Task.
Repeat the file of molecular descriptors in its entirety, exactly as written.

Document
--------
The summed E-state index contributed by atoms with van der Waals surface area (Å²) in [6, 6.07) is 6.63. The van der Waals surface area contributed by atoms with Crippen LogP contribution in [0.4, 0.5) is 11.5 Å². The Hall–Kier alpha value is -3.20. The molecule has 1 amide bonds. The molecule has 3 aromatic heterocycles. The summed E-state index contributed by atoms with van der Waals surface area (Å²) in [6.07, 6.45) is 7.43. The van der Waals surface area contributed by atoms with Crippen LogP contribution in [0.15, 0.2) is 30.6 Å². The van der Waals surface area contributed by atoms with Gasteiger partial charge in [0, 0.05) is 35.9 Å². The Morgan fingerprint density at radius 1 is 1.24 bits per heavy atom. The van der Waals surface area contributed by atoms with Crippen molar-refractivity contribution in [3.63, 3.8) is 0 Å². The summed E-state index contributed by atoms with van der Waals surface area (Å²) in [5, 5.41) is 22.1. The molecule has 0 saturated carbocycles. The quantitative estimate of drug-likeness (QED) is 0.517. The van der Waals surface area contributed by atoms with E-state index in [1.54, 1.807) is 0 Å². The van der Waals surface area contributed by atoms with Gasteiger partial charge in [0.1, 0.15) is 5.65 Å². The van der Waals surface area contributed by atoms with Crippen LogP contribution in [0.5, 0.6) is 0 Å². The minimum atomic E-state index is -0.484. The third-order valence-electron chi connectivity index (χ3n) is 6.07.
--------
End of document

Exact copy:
The summed E-state index contributed by atoms with van der Waals surface area (Å²) in [6, 6.07) is 6.63. The van der Waals surface area contributed by atoms with Crippen LogP contribution in [0.4, 0.5) is 11.5 Å². The Hall–Kier alpha value is -3.20. The molecule has 1 amide bonds. The molecule has 3 aromatic heterocycles. The summed E-state index contributed by atoms with van der Waals surface area (Å²) in [6.07, 6.45) is 7.43. The van der Waals surface area contributed by atoms with Crippen LogP contribution in [0.15, 0.2) is 30.6 Å². The van der Waals surface area contributed by atoms with Gasteiger partial charge in [0, 0.05) is 35.9 Å². The Morgan fingerprint density at radius 1 is 1.24 bits per heavy atom. The van der Waals surface area contributed by atoms with Crippen molar-refractivity contribution in [3.63, 3.8) is 0 Å². The summed E-state index contributed by atoms with van der Waals surface area (Å²) in [5, 5.41) is 22.1. The molecule has 0 saturated carbocycles. The quantitative estimate of drug-likeness (QED) is 0.517. The van der Waals surface area contributed by atoms with E-state index in [1.54, 1.807) is 0 Å². The van der Waals surface area contributed by atoms with Gasteiger partial charge in [0.1, 0.15) is 5.65 Å². The van der Waals surface area contributed by atoms with Crippen LogP contribution in [0.5, 0.6) is 0 Å². The minimum atomic E-state index is -0.484. The third-order valence-electron chi connectivity index (χ3n) is 6.07.